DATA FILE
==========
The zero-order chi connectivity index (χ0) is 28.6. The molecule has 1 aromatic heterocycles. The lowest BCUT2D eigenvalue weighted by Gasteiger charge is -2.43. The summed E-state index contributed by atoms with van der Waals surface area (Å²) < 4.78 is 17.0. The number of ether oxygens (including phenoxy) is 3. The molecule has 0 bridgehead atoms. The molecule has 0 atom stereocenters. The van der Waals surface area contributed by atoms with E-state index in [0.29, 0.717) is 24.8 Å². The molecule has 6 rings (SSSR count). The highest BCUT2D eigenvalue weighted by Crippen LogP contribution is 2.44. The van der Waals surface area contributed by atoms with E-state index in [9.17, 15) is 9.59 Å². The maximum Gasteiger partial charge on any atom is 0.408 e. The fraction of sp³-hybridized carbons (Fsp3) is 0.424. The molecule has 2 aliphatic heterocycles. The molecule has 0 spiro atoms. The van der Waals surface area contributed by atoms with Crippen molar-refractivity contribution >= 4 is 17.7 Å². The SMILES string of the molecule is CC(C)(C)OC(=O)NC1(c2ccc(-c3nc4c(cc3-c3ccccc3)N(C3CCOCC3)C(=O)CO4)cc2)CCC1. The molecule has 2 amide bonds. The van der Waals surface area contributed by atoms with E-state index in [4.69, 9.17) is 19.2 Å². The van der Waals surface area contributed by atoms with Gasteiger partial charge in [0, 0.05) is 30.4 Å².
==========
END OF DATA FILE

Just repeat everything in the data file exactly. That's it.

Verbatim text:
The zero-order chi connectivity index (χ0) is 28.6. The molecule has 1 aromatic heterocycles. The lowest BCUT2D eigenvalue weighted by Gasteiger charge is -2.43. The summed E-state index contributed by atoms with van der Waals surface area (Å²) < 4.78 is 17.0. The number of ether oxygens (including phenoxy) is 3. The molecule has 0 bridgehead atoms. The molecule has 0 atom stereocenters. The van der Waals surface area contributed by atoms with E-state index in [0.29, 0.717) is 24.8 Å². The molecule has 6 rings (SSSR count). The highest BCUT2D eigenvalue weighted by Crippen LogP contribution is 2.44. The van der Waals surface area contributed by atoms with E-state index in [9.17, 15) is 9.59 Å². The maximum Gasteiger partial charge on any atom is 0.408 e. The fraction of sp³-hybridized carbons (Fsp3) is 0.424. The molecule has 2 aliphatic heterocycles. The molecule has 0 spiro atoms. The van der Waals surface area contributed by atoms with Crippen molar-refractivity contribution >= 4 is 17.7 Å². The SMILES string of the molecule is CC(C)(C)OC(=O)NC1(c2ccc(-c3nc4c(cc3-c3ccccc3)N(C3CCOCC3)C(=O)CO4)cc2)CCC1. The molecule has 2 amide bonds. The van der Waals surface area contributed by atoms with E-state index in [4.69, 9.17) is 19.2 Å². The van der Waals surface area contributed by atoms with Gasteiger partial charge in [0, 0.05) is 30.4 Å².